By the end of Freshmen year, as the Memorial Day parade approached, the theater club announced the theme of their float: the Life and Death of Jonas. They did so early to prevent competition from the jazz ensemble, the student socialist party and the horticulturist club. But the city put a stop to that and banned any float promoting dead runaways. Then, the newspaper published a letter to the editor by one of our parents. “For the longest time, we talked about new initiatives to protect our children and make our schools safe,” she wrote. “But we failed. We didn’t protect them all.” And we agreed, gloating quietly. They had failed. They knew nothing. We knew we had beaten them.

Except for me. I didn’t feel triumphant over anyone or anything. If this was our revenge, I could not remember, no matter how hard I tried, what exactly we were avenging. Instead, I found myself standing aloof as I always had, a wallflower. Nothing had changed. I was still ridiculed in my classes, given menacing looks and called dirty names in the hall. And all I could think of was a few months ago, which now felt like another life, I had been a part of something greater. We had created a phenomenon, one that could not be stifled as hard as the town tried, one that was kept alive by the same grotesque children who reviled us. And yet, the more Jonas grew, the more we were excluded from him. And worse, all that trickery ended with us not having each other.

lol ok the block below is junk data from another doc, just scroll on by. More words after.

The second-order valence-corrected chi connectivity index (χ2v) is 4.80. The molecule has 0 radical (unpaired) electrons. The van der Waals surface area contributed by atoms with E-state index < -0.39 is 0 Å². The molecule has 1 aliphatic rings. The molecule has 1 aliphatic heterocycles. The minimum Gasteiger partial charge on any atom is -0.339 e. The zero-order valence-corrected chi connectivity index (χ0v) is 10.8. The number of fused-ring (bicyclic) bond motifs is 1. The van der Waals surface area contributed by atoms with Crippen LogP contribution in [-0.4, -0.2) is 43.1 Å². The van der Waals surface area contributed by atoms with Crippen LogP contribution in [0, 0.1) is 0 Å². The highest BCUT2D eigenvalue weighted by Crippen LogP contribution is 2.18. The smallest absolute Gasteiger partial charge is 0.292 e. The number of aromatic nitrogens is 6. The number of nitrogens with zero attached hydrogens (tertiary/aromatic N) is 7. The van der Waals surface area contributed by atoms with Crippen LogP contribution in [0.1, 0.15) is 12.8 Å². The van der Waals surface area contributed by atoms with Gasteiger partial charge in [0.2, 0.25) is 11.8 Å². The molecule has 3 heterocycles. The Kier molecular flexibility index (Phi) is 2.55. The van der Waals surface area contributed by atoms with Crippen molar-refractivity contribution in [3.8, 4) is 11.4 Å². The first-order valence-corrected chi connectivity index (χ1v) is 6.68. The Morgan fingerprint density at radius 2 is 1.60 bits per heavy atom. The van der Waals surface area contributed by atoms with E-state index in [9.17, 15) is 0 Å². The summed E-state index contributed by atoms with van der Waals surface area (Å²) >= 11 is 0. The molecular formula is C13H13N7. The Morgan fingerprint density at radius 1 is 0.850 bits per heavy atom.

The following September, I was one of the few to take Mrs. Burkett’s Intermediate Latin class. She was her usual perky self, oval eyed and full of enthusiasm. “Carpe Diem,” she wrote on the chalkboard and I joined her in saying it out loud.

Without the special assemblies and grief counselors, the high school reverted to its usual cruel system of rewarding the obvious over the extraordinary. I joined the art club and the yearbook staff. I proudly rode my bike through Cavalier Park. Then, I publically announced, much to my mother’s dismay, that I was an atheist and quit the confirmation classes at church. One afternoon, I found the impervious Benny Robertson slammed against his locker, bruised and sobbing, and decided to make him my friend. We spent our weekends avoiding our glum families, watched Anime films and crafted plotlines for comic books we would never draw. We acquired more friends, experimented with Dungeons and Dragons and circle jerks. But most importantly, the conversations came back and I was overwhelmed with the sound of my own laughter. That was when I felt avenged.